Thursday, 24 August 2023

Low-Cost Staging Ideas for the Outside of your Home

When it comes to selling your home, preparing the exterior can be just as important as preparing the interior. The outside of your home is the first thing potential buyers see, and it can greatly impact their first impression of your property.

Luckily, there are several low-cost outdoor improvements that will make your home more appealing to buyers.

First, consider adding some potted plants or flowers to your front porch or entryway. This can help add some colour and life to your home's exterior, and create a welcoming atmosphere for potential buyers. Even in winter, small potted evergreens can have an impact.

Next, consider cleaning up your landscaping. This can include trimming overgrown bushes and trees, mowing the lawn, and removing any dead plants or debris. By doing so, you can make your home look well-maintained and attractive to potential buyers.

You may also want to consider adding some outdoor lighting to your property. This can include adding some solar-powered lights along your driveway or walkway, or even adding some outdoor string lights to your patio or deck. Outdoor lighting can create an inviting atmosphere, and make your home look more attractive to potential buyers.

Finally, consider giving your front door a fresh coat of paint. Your front door is a focal point of your home's exterior, and painting it will make a big difference. If you’re changing the colour, be sure to pick one that complements the fa├žade.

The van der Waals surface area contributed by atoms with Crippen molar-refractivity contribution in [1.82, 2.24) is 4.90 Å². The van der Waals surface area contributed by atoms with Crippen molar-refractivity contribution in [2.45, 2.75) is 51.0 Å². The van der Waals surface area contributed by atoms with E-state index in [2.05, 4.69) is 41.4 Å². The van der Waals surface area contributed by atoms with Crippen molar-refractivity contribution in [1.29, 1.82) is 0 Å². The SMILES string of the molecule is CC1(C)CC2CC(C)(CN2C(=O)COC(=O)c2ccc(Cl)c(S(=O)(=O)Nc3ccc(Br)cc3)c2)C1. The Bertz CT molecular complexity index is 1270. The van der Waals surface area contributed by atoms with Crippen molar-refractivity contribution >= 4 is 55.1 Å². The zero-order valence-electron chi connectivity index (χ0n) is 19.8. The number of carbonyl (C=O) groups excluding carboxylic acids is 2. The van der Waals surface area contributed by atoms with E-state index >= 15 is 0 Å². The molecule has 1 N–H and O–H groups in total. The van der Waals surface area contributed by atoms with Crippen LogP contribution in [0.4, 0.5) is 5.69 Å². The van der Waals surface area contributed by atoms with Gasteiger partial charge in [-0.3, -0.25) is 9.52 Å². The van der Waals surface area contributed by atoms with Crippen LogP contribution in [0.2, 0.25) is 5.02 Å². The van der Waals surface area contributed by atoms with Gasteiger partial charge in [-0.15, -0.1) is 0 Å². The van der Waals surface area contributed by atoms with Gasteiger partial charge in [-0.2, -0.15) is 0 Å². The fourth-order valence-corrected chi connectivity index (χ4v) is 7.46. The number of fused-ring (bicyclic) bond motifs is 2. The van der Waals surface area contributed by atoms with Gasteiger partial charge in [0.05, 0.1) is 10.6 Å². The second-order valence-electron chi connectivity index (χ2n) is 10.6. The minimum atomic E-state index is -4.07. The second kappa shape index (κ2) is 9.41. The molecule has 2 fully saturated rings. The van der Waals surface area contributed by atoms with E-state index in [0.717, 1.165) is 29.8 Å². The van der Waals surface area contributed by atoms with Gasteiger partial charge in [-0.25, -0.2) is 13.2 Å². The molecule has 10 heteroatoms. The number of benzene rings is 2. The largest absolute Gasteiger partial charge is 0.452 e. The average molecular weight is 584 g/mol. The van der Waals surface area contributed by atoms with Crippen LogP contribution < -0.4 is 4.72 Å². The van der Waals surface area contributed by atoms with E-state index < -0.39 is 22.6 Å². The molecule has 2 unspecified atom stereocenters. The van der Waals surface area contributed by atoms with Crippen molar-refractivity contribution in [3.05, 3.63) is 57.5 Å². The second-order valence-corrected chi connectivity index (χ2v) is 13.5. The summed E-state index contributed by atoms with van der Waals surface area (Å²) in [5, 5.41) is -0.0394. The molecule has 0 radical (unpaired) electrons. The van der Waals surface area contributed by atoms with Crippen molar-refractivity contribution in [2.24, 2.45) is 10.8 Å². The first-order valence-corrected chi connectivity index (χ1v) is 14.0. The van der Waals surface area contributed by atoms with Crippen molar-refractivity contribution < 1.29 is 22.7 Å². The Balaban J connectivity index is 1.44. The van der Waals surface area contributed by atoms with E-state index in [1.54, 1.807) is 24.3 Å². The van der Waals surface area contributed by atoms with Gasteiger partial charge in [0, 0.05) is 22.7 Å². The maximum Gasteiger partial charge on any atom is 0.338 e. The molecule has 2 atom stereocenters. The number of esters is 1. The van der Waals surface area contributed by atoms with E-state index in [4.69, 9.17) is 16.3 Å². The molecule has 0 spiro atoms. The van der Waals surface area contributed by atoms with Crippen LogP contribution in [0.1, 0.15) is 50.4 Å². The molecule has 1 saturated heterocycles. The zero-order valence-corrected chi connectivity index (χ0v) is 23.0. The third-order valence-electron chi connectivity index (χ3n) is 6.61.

These outdoor improvements don’t cost much, but will increase your home's curb appeal, which is proven to help sell your property faster and for a better price.

Need more advice on how to create the “wow” factor in your home when you sell? Call today!



It's a Coastal Lifestyle ... Live It!

Thursday, 20 July 2023

BCO Coastal Gems: Owen Bay

 Located within the heart of the Discovery Island group and surrounded by beautiful natural scenery and an abundance of wildlife, this Sonora Island area offers all types of outdoor recreation and sport activities - fishing, boating, diving, and wildlife viewing, while seafood such as crab, prawns, clams and oysters are all available within minutes of this region. 


Approaching Owen Bay from the end of Busby
(Springer Point at the south tip of the development
is in the centre of the photo)

Owen Bay is located on the south side of Sonora Island on Okisolo Channel, just above Hole in the Wall rapids. 

The Discovery Islands are rich in First Nations culture and history.

view out from Busby

Owen Bay was first settled by non-indigenous people approximately 100 years ago, at times it was home to a school, church and general store, however the location did not attract a more permanent settlement in the long run. It has evolved into a quiet, coastal vacation and recreation community with a small complement of full-time residents. The Owen Bay development encompasses both a portion of Sonora Island and Busby Island, which is separated from Sonora by only a small channel.

looking across from Sonora to Busby

There are government dock facilities located in Owen Bay. Owen Bay provides excellent protection for both mooring and anchoring your boat and the roadway leading from the Government Dock throughout the area is more than adequate for vehicles if one chooses.

Owen Bay government dock

Owen Bay Rd

There are a few marine parks to enjoy within close proximity, including the Octopus Island Group Marine Park which is only minutes away. Access to Owen Bay is by boat or float plane only.